Springbok rugby enforcers. South Africa has been blessed with many lock forwards who have carried that mantel. Big brutes who take no-nonsense on the field.
A big part of their role is to push the boundaries of physicality. Power is a very important part of their game. Their role at scrum time is critical, providing the power support behind the tighthead prop. They add the “mongrel” to the pack. Springbok rugby enforcers tend to draw the most attention, but the role is fulfilled by similar types of players in all teams to varying degrees.
Ryan Jordan asked social media users to nominate their favourite Springbok rugby enforcers.
Players of more recent times are highlighted here purely as a sample of the type of players who have filled this role for the Springboks. South Africa has had so many great players in the lock position that it would be impossible to include them all in one article. The players listed below are noted for a mixture of big hits, big carries and loads of power with very little attempt at subtlety.
Springbok rugby enforcers – A power play
The crowd favourites were:
Geldenhuys had a very short career at Test level. Only four Tests at the time of South Africa’s return to international rugby. Those who played with or against him will attest to the fact that he was not a man to be messed with. It was a bit “back in the day” when Geldenhuys played. Taking the law into his own hands was always an option with no TMO and cameras around. “Mountaineering” was a specific talent.
Kobus Wiese played in 19 Tests and loved to have a rampaging run with ball in hand. Wiese was a popular pick among South African fans. Although it did not epitomize his entire career, he is remembered for “that” punch that knocked out Wales lock Derwyn Jones in 1995. He was a member of the 1995 Rugby World Cup-winning Springbok team. He has since become successful in business with his Wiesenhoff brand of coffees and coffee shops as well as a coffee bean roastery.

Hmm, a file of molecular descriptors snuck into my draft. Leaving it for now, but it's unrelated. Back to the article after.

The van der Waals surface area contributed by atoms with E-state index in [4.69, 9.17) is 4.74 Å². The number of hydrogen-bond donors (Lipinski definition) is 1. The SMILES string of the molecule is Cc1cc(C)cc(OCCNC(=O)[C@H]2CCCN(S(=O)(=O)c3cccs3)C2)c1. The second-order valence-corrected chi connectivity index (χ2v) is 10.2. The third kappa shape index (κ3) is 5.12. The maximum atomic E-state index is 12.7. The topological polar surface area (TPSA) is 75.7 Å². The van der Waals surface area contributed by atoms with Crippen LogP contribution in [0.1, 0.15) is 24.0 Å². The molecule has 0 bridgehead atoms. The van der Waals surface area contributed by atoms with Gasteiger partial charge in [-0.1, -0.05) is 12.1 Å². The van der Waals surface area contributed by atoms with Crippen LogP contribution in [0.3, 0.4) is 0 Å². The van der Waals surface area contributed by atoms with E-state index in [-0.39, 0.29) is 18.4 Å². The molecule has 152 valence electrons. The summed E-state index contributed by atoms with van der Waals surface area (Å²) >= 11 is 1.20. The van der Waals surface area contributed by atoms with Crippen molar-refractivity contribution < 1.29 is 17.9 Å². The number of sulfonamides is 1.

Wiese remains active in the public eye working as a pundit for SuperSport.
Ackermann played 13 Tests, along with his playing career with the Johannesburg-based Lions, Northampton Saints and the Sharks from Durban. He was another true hard man of Springbok rugby, with maybe a quieter style of getting his point across.
He moved on from his playing career into coaching. He took over a struggling Lions team that had been relegated from Super Rugby. He molded the player group available to him into the Super Rugby championship contenders they became after they regained their spot in the competition.
Ackermann moved on to coach Gloucester in England for three years. He now plies his trade in Japan with NTT Docomo Red Hurricanes and still has ambitions to coach an international team.
Bakkies is better known to his mom as John Philip Botha. Botha was one of those “Marmite” players. You love them or you hate them. Springbok rugby enforcers are known to push the boundaries of physicality. Botha could sometimes be accused of making his own boundaries. Former Springbok captain John Smit is on record stating that he had to ask him on a few occasions to please drop it down a level. Not known for any particular abilities running with the ball in hand, but beware of his tackling and ruck cleanouts. Botha was all power in the scrum.
When John Smit was moved to tighthead prop there were genuine concerns about his ability to anchor the Springbok scrum. Botha famously told the media that they had nothing to worry about. With him scrumming behind his captain, Smit wasn’t going to take a step backward.
Botha now runs his own business “Bakkies the Butcher“, selling meat products and spices to butcheries in South Africa.
Snyman is a bit of a hybrid enforcer. He has the physical presence and attitude to play that role. When given the opportunity, he does have impressively soft hands when passing and offloading. He also has surprising pace for a lock forward. Injury has been Snyman’s enemy. If he can stay injury free, he is young enough to make a serious contribution to South African Rugby and compete in two more Rugby World Cups.
Etzebeth is the current yardstick that all enforcers are measured against. This is strange in itself for a youngster who played his junior school rugby in the backline. He is big, aggressive and extremely powerful. He rightfully attracts negative comments from the fans of the teams he plays against. Sometimes, the negativity he attracts is not fair or accurate.
The truth about bully beef
Bully beef. If it is to your taste, you love it. If it isn’t, you hate it. (the same as with Marmite.) The reality is that the enforcer is key to the Springbok game plan. Love it or hate it, it isn’t going anywhere soon.
“Main Photo Credit”